Artificial Intelligence Getting Started with Face API in C# Tutorial

Today we are going to describe how to use Cognitive Services for face recognition. We will create a simple WPF application. The application detects faces in an image, draws a frame around each face and displays a description of the face on the status bar.

What are Cognitive Services?

“Microsoft Cognitive Services (also known as Project Oxford) are a set of Application Programming Interface(APIs), Software Development Kit(SDKs) and services available for developers to make their applications more intelligent, engaging and discoverable. Microsoft Cognitive Services enables developers to easily add intelligent features – such as emotion and video detection, facial, speech and vision recognition, and speech and language understanding – into their applications.

 

Prerequisites

To use the tutorial, you need the following prerequisites:

  • Make sure Visual Studio 2013 or higher is installed.

Step 1: Subscribe to Face API key

Before trying your hand on the Face API, you must sign up to subscribe to Face API in the Microsoft Cognitive Services portal. There are two keys , either of key can be use. Follow the link to subscribe the sample key subscriptions.

Step 2: Simple C# Solution

  1. Open Visual Studio.
  2. From the File menu, click New, then Project.
  3. Select WPF for the application in the New Project dialog box.
  4. In Visual Studio 2015, expand Installed > Templates > Visual C# > Windows > Classic Desktop > and select WPF Application.
  5. In Visual Studio 2017, expand Installed > Templates > Visual C# > Windows Classic Desktop > and select WPF App (.NET Framework).
  6. Name the application FaceTutorial, then click OK.
  7. Locate the Solution Explorer, right-click your project (FaceTutorial in this case) and then click Manage NuGet Packages.
  8. In the NuGet Package Manager window, select nuget.org as your Package source.
  9. Search for Newtonsoft.Json, then Install. (In Visual Studio 2017, first click the Browse tab, then Search).

Step 3: SetUp the Face API client library

A .NET client library encapsulates the Face API REST requests. Here we use the client library to simplify our work.

Follow these instructions to configure the client library:

    1. In the Solution Explorer, right-click your project (FaceTutorial in this case) and then click Manage NuGet Packages.
    2. In the NuGet Package Manager window, select nuget.org as your Package source.
    3. Search for Microsoft.ProjectOxford.Face, then Install. (In Visual Studio 2017, first click the Browse tab, then Search).
    4. In Solution Explorer, check your project references. The references Microsoft.ProjectOxford.CommonMicrosoft.ProjectOxford.Face, and Newtonsoft.Jsonare automatically added when the installation succeeds.

Step 4: Copy and paste the initial code

  1. Open MainWindow.xaml, and replace the existing code with the following code to create the window UI:
    <Window x:Class="FaceTutorial.MainWindow"
            xmlns="http://schemas.microsoft.com/winfx/2006/xaml/presentation"
            xmlns:x="http://schemas.microsoft.com/winfx/2006/xaml"
            Title="MainWindow" Height="700" Width="960">
        <Grid x:Name="BackPanel">
            <Image x:Name="FacePhoto" Stretch="Uniform" Margin="0,0,0,50" MouseMove="FacePhoto_MouseMove" />
            <DockPanel DockPanel.Dock="Bottom">
                <Button x:Name="BrowseButton" Width="72" Height="20" VerticalAlignment="Bottom" HorizontalAlignment="Left"
                        Content="Browse..."
                        Click="BrowseButton_Click" />
                <StatusBar VerticalAlignment="Bottom">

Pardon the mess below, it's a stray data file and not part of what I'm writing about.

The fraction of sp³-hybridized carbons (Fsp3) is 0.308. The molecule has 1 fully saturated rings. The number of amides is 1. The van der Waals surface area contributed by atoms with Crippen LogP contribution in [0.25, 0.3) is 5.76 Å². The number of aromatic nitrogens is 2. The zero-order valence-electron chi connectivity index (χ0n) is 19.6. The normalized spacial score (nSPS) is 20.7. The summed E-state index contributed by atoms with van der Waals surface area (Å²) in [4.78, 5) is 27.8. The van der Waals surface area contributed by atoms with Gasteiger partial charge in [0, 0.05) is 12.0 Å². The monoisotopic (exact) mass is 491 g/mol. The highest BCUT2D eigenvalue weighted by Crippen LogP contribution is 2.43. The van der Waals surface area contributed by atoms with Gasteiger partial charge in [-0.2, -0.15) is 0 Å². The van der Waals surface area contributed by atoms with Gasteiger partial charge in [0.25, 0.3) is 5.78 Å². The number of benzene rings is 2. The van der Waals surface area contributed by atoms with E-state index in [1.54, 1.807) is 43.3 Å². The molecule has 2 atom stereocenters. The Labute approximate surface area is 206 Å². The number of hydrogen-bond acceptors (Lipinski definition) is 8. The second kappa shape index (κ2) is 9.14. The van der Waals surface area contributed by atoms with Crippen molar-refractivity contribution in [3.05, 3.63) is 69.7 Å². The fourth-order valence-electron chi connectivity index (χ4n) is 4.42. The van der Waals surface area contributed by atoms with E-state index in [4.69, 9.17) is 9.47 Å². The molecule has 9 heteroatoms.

<StatusBarItem>
                        <TextBlock Name="faceDescriptionStatusBar" />
                    </StatusBarItem>
                </StatusBar>
            </DockPanel>
        </Grid>
    </Window>
    
  2. Open MainWindow.xaml.cs, and replace the existing code with the following code:
    
    using System;
    using System.Collections.Generic;
    using System.IO;
    using System.Text;
    using System.Threading.Tasks;
    using System.Windows;
    using System.Windows.Input;
    using System.Windows.Media;
    using System.Windows.Media.Imaging;
    using Microsoft.ProjectOxford.Common.Contract;
    using Microsoft.ProjectOxford.Face;
    using Microsoft.ProjectOxford.Face.Contract;
    
    namespace FaceTutorial
    {
    public partial class MainWindow : Window
    {
    const string url = "https://westcentralus.api.cognitive.microsoft.com/face/v1.0";
    const string key = "3ee5094df31b4af39fa412b41*******";
    private IFaceServiceClient faceServiceClient { get; set; }
    Face[] faceCount; // The list of detected faces.
    String[] faceDescriptions; // The list of descriptions for the detected faces.
    double resizeFactor; // The resize factor for the displayed image.
    
    public MainWindow()
    {
    InitializeComponent();
    faceServiceClient = new FaceServiceClient(key, url);
    }
    
    // Displays the image and calls Detect Faces.
    
    private async void BrowseButton_Click(object sender, RoutedEventArgs e)
    {
    // Get the image file to scan from the user.
    var openDialouge = new Microsoft.Win32.OpenFileDialog();
    openDialouge.Filter = "JPEG Image(*.jpg)|*.jpg";
    bool? result = openDialouge.ShowDialog(this);
    
    // Return if canceled.
    if (!(bool)result)
    {
    return;
    }
    
    // Display the image file.
    string filePath = openDialouge.FileName;
    
    Uri fileUri = new Uri(filePath);
    BitmapImage bitmapImageSource = new BitmapImage();
    
    bitmapImageSource.BeginInit();
    bitmapImageSource.CacheOption = BitmapCacheOption.None;
    bitmapImageSource.UriSource = fileUri;
    bitmapImageSource.EndInit();
    
    ImageBox.Source = bitmapImageSource;
    }
    }
    }
    
    

    Insert your subscription key and verify the region.
    Find this line in the MainWindow.xaml.cs file (lines 28 and 29):

     const string key = "<Subscription Key>"; 
    

    Replace Subscription Key in the first parameter with your Face API subscription key from step 1.Also, check the second parameter to be sure you use the location where you obtained your subscription keys.

    Now your app can browse for a photo and display it in the window.

    Step 5: Upload images to detect faces

    We will call the asynchronous method DetectAsync of FaceServiceClient. It contains a list of faces showing in image and contains information regarding each face.

    Insert the following code in the MainWindow class:

    // Uploads the image file and calls Detect Faces.
    
     private async Task<Face[]> UploadAndDetectFaces(string imageFilePath)
    {
    // Call the Face API.
    try
    {
    using (Stream imageFileStream = File.OpenRead(imageFilePath))
    {
    Face[] faces = await faceServiceClient.DetectAsync
    (imageFileStream, returnFaceId: true,
    returnFaceLandmarks: false,
    returnFaceAttributes: new FaceAttributeType[]
    {
    FaceAttributeType.Gender,
    FaceAttributeType.Age,
    FaceAttributeType.Smile,
    FaceAttributeType.Emotion,